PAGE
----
Fiske left Columbia in 1942, right after appearing in the serial Perils of the Royal Mounted. This Mountie cliffhanger was directed by James W. Horne, who tended to play his serials for laughs as with rather unsatisfactory results. Perils was a typical Horne outing, featuring some good action but was largely sabotaged by overacting and too many comic interpolations. Fiske, as a Mountie named Brady who assisted leading man Robert Kellard throughout, came off better than many of the other cast members; he played his role in laid-back and natural fashion despite the chaotic nature of the production.
Fiske only appeared in two films (both 1942 releases) after leaving Columbia–the RKO A-western Valley of the Sun (which starred his old Flying G-Men compatriot James Craig) and Paramount’s classic comedy The Major and the Minor; both films featured him in small but credited roles. Major and the Minor would be Fiske’s final film; later in 1942, he left Hollywood to enlist in the Army. In 1944, during the Allied invasion of Normandy, he was killed in action near the village of LeCroix.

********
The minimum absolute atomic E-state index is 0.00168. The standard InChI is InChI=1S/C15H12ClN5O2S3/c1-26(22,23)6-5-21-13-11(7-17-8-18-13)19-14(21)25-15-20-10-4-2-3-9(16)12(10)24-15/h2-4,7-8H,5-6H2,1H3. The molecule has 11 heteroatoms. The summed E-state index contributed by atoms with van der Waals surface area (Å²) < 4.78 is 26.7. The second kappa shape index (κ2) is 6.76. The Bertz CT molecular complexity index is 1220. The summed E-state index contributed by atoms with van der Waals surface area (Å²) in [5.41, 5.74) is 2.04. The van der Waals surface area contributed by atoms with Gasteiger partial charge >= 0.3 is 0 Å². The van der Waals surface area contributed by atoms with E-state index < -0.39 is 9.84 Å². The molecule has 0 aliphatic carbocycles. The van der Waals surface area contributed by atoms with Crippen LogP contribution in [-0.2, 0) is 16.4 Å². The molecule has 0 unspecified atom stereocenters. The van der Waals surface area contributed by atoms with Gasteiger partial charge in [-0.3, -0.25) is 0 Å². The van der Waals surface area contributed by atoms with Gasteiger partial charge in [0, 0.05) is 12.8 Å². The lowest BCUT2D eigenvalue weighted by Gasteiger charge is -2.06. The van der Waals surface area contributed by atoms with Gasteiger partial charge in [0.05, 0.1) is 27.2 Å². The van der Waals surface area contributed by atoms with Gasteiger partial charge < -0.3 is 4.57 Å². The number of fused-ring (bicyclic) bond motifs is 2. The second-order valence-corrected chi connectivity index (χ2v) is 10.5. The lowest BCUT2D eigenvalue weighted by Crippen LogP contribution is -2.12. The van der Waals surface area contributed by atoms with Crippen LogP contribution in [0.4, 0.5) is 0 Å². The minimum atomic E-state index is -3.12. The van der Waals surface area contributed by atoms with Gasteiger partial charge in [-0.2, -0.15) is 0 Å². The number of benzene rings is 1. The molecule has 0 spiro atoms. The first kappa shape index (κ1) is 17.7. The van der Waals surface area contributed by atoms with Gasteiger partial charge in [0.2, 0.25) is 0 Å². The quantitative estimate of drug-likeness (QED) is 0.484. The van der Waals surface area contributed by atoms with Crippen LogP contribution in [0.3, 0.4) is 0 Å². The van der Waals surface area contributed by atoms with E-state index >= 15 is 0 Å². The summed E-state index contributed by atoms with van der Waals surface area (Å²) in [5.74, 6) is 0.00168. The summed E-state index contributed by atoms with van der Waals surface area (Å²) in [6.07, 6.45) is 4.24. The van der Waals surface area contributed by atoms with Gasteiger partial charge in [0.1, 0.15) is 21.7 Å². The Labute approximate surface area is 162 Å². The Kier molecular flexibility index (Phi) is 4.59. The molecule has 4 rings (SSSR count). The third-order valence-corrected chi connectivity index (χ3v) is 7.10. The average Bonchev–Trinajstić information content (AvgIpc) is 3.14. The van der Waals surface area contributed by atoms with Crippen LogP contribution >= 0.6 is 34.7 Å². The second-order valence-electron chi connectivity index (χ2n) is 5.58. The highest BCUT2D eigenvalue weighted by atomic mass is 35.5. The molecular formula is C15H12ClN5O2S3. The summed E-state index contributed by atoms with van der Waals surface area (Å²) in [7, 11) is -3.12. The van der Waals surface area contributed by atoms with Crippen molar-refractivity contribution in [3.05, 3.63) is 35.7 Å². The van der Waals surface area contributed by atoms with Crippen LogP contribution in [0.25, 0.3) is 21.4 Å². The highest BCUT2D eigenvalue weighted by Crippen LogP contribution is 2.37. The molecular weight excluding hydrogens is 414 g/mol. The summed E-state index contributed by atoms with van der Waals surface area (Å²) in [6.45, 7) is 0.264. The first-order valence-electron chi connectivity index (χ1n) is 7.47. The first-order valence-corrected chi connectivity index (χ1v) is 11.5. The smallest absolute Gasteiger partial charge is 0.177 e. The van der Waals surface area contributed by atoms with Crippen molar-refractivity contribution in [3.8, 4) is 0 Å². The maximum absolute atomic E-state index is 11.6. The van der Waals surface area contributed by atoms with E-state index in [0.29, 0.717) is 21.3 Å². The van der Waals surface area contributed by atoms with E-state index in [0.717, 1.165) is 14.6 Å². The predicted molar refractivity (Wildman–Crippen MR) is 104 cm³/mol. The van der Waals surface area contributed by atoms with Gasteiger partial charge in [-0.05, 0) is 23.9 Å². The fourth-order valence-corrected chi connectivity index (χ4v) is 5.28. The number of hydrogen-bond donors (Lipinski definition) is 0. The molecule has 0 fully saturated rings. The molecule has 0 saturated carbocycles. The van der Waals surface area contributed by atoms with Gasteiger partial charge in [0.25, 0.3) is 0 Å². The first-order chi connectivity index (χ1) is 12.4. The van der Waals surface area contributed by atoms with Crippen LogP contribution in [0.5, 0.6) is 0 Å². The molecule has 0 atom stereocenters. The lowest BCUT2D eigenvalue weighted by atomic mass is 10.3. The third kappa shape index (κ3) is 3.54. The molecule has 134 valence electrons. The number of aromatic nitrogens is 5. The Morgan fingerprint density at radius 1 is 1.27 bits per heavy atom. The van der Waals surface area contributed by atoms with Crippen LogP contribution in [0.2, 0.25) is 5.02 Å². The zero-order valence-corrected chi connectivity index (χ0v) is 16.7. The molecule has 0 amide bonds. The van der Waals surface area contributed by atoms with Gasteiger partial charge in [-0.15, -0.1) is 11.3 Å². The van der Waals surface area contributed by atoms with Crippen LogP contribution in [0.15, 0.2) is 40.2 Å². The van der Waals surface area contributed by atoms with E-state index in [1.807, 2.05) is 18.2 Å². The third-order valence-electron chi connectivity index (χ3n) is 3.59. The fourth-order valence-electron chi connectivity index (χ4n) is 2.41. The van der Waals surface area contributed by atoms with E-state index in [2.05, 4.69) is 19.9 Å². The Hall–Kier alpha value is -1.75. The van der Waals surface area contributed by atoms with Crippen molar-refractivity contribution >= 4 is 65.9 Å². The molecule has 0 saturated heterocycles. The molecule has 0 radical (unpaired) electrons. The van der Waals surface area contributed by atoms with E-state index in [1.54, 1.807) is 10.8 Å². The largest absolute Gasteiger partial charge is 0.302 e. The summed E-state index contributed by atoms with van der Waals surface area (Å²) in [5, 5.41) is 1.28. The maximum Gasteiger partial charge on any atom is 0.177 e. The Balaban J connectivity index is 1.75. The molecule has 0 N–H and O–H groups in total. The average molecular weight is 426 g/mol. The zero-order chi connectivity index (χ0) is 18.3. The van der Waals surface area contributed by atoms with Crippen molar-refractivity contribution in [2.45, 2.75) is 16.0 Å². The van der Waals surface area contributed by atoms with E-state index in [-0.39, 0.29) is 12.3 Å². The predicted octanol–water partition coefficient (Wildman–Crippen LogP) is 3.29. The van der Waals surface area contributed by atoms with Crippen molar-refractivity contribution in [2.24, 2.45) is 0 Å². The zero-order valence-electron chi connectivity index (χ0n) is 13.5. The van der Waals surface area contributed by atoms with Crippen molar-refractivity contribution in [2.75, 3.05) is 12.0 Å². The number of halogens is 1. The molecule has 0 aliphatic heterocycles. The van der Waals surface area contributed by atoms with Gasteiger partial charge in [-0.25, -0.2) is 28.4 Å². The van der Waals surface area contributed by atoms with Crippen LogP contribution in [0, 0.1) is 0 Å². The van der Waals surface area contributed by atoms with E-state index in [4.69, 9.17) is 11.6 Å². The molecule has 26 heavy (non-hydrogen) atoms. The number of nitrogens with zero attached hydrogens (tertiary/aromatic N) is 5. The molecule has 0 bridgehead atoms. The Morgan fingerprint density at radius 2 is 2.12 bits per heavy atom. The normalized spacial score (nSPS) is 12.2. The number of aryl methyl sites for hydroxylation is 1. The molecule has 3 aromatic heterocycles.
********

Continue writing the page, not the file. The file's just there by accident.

Richard Fiske, during his sadly brief career, made several memorable contributions to Columbia Pictures’ shorts and features, from his hilarious turn as a hysterical drill sergeant in the Three Stooges short Boobs in Arms to his strong performance as Bill Elliott’s best-friend-gone-wrong in the B-western Across the Sierras. Fiske’s serial roles were not as colorful or demanding as his roles in shorts and features, but he still made them memorable, giving characters like Jackson and Lieutenant Brent touches of personality that set them far above the average “serious” sidekick.
Acknowledgements: My thanks to Chuck Anderson of the Old Corral website, whose excellent section on Richard Fiske furnished this article’s information about Fiske’s real name, his actress aunt, and his early education.